T. H. Nelson coined the word “hypertext” and more than anyone else, and much earlier than anyone else, truly understood how computing technology would change the text and print. One of my most treasured possession is a copy of his double-book (“Computer Lib: You Can and Must Understand Computers Now” and “Dream Machines: New Freedoms Through Computer Screens — a Minority Report”) that I bought from a garage sale back when I was a student at Illinois. These books in their choppy, “cut-n-past” and fragmented design seem to invite browsing (rather than reading) and in some strange way (at least it seems so in hindsight) foreshadow the kind of reading we do on the web today.
However, there is one significant way in which the web today is different from TH Nelson’s original idea.
A recent NYTimes article on Nelson (In Venting, a Computer Visionary Educates) says:
Tim Berners-Lee, the inventor of the World Wide Web, organized all the world’s content through a one-way mechanism of uniform source locators, or URLs. Lost in the process was Mr. Nelson’s two-way link concept that simultaneously pointed to the content in any two connected documents, protecting, he has argued in vain, the original intellectual lineage of any object.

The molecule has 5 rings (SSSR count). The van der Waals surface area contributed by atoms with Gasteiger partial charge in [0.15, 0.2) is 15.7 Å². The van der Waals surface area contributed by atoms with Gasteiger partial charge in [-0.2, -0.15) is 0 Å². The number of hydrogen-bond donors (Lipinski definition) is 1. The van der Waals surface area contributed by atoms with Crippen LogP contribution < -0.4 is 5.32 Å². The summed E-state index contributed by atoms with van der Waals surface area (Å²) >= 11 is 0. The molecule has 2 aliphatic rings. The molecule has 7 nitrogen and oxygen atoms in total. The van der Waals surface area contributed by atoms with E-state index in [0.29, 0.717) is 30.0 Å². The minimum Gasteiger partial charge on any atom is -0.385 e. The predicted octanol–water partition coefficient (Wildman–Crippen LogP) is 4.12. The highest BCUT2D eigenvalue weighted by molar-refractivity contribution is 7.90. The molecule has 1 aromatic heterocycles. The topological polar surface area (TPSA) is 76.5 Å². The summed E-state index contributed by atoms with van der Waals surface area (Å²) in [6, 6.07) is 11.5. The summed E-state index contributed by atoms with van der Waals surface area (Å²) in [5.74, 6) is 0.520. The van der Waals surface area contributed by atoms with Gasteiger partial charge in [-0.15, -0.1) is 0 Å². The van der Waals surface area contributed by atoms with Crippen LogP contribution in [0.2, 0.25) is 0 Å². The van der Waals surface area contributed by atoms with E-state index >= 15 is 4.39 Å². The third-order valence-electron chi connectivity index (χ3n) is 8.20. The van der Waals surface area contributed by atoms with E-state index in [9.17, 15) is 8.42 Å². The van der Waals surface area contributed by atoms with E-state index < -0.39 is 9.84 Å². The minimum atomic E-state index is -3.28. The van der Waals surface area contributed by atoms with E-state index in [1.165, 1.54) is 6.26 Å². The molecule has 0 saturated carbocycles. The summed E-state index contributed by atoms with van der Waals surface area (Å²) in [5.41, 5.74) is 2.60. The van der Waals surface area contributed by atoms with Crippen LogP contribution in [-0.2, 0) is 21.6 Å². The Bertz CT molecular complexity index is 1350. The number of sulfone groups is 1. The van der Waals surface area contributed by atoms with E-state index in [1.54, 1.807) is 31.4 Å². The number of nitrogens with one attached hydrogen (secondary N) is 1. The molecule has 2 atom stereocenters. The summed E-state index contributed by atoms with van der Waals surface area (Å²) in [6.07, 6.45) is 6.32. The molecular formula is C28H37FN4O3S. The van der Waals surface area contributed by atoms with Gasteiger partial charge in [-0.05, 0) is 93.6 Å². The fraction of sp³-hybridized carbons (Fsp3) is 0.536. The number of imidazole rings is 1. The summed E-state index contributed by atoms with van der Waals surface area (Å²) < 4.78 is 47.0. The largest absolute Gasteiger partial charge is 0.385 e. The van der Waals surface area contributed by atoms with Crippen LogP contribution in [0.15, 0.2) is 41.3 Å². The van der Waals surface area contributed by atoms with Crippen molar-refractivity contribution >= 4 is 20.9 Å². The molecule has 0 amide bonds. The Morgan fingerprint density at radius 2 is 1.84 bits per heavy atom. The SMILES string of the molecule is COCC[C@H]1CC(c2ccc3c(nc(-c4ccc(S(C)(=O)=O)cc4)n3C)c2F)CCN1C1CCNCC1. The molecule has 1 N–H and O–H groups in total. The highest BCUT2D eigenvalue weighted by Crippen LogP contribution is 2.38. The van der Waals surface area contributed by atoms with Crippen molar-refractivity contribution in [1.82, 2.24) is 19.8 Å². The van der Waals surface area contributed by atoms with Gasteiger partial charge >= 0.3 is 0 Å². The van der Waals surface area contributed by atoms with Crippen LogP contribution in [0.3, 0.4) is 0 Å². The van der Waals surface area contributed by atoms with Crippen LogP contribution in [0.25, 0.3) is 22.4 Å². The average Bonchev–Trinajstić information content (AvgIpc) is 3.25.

One-way links can be easily broken, and there is no simple way to preserve authorship and credit, as was possible with a project called Xanadu that Mr. Nelson began in the 1960s. His two-way links might have avoided the Web’s tornado-like destruction of the economic value of the printed word, he has contended, by incorporating a system of micropayments.
Hmm… two way links, what a powerful idea. Trackbacks on blogs seems to serve some of that purpose but that is an add-on, not inherent in the design of the HTTP protocol.